Is there anything that doesn’t do well in California that you wish you could grow?

There are a lot of things that don’t do well in my yard that do well in California.

Because my house faces an eastern-facing slope, I don’t get really long hours of sun. So that can be challenging — like I can’t grow watermelon. Watermelon takes a lot of space and a lot of sun. So I have to be thoughtful in the sun and heat requirements.

But my biggest challenge because I live in a pretty rural area is critters: squirrels, rats, birds and raccoons. They love to come into my garden and help themselves to the buffet.

What about bugs?

"I'm [harvesting] in the rain, [harvesting] in the rain! 🎶 "

I’ve actually found that with bugs if you plant a lot of complimentary plants it will attract the good bugs if you just leave it.

Right now I am in my garden and these past few weeks there were a ton of aphids [also known as plant lice]. But because I just left it, all the ladybugs have moved in and they’re feasting on the aphids. So that’s not as big a problem as the raccoons and squirrels. I think I just need to have cats.

So you don’t mind bugs?

I hate spiders! But I do know you’re supposed to like spiders in the garden. As long as they’re in the garden, I’m OK with them. But as soon as they come in the house, I freak out!

How much time do you invest in your garden?

Some days it’s hours and some days it’s zero minutes. It’s really as much as I want to spend out here. Harvest is what takes so long, so when you’re cutting all your greens and all your lettuce. That probably takes the most time. Planting everything really doesn’t take too much time. And that’s not something that you do every single day.

What is your favorite thing about your garden?

I love being able to grow things that you can’t buy in stores. For instance, one of my citrus trees is a rangpur lime and I have never once seen that in a farmers market or at a store. It’s the most beautiful, lovely tasting little lime. It’s orange and it looks little jewels on the tree.

I also have a type of strawberries that are too delicate to sell in stores. The only way to get them is to grow them yourself.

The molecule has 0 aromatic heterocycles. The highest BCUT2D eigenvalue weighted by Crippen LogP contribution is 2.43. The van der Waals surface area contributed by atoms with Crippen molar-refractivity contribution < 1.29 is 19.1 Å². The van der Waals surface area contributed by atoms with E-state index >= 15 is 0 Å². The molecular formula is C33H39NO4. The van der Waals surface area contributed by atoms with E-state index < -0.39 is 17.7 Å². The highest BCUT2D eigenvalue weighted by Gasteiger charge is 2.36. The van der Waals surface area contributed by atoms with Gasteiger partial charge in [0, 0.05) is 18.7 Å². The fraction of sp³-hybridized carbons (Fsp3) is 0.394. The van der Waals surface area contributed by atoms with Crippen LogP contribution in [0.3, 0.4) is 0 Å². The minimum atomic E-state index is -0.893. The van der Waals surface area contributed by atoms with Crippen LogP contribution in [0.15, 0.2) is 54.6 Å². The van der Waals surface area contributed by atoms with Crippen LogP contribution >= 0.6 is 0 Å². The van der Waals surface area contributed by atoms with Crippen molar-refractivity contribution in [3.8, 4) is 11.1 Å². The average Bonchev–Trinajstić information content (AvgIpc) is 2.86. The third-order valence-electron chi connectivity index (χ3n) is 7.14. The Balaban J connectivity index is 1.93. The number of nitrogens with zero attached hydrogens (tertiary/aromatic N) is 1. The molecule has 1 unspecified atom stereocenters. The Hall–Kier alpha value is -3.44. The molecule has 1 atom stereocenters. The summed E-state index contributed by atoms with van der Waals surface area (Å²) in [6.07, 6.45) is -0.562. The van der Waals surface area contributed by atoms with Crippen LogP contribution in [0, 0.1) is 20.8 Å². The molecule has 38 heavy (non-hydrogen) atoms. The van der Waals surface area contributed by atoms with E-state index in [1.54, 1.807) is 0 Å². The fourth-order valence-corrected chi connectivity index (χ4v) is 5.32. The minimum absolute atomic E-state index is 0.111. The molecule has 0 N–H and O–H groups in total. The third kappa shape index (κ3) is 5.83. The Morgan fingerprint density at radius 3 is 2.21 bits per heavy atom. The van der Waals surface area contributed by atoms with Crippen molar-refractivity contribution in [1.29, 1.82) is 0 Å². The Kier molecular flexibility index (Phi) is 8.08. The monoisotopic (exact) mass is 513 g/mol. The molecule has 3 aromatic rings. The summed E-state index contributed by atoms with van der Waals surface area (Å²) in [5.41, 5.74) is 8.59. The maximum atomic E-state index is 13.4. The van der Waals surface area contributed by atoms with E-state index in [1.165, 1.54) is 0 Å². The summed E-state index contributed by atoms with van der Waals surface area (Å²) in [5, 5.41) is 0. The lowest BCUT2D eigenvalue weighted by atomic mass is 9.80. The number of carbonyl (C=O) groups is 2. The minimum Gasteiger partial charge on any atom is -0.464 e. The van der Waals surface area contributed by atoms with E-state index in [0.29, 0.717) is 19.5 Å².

"Meeting some of the students at Saint Mary's Primary School in Nakapiripirit. The @worldfoodprogramme_official provides the food for the school meals. #ZeroHunger"

I also love my cutting garden. The cutting garden is where I have all my flowers. I have some edible flowers in there, too, such as Echinacea and bread poppy. I never thought I would appreciate growing flowers because I always had the attitude that if it’s not giving me food, then what’s the point? But they do actually give you food, but in an indirect way. The flowers attract a lot of pollinators to the garden, like hummingbirds, bees and butterflies. And as a result I always have beautiful bouquets in my house.

You recently went to Uganda with World Food Programme USA as their Zero Hunger Ambassador. What was that like?

They got in touch with me knowing how interested I am in food and nutrition and farming, and I jumped at the chance to go to Uganda with them. It was one of those life-changing trips. I’m really grateful that I had the opportunity to go.

One of the many things we did was meet with farmers and learn how WFP provides farmers with metal silos to preserve their food. In the past, the farmers had these hand-woven straw silos and they would lose 40 percent of their crop to either thefts or rodents or mold. So WFP provides them with metal silos that preserve over ninety percent of their harvest.

If people want to check out what WFP does or donate, they can go to wfpusa.org/natalieagainsthunger. Every little bit makes a big difference. It’s about 25 cents per child per school meal, so it’s very, very little.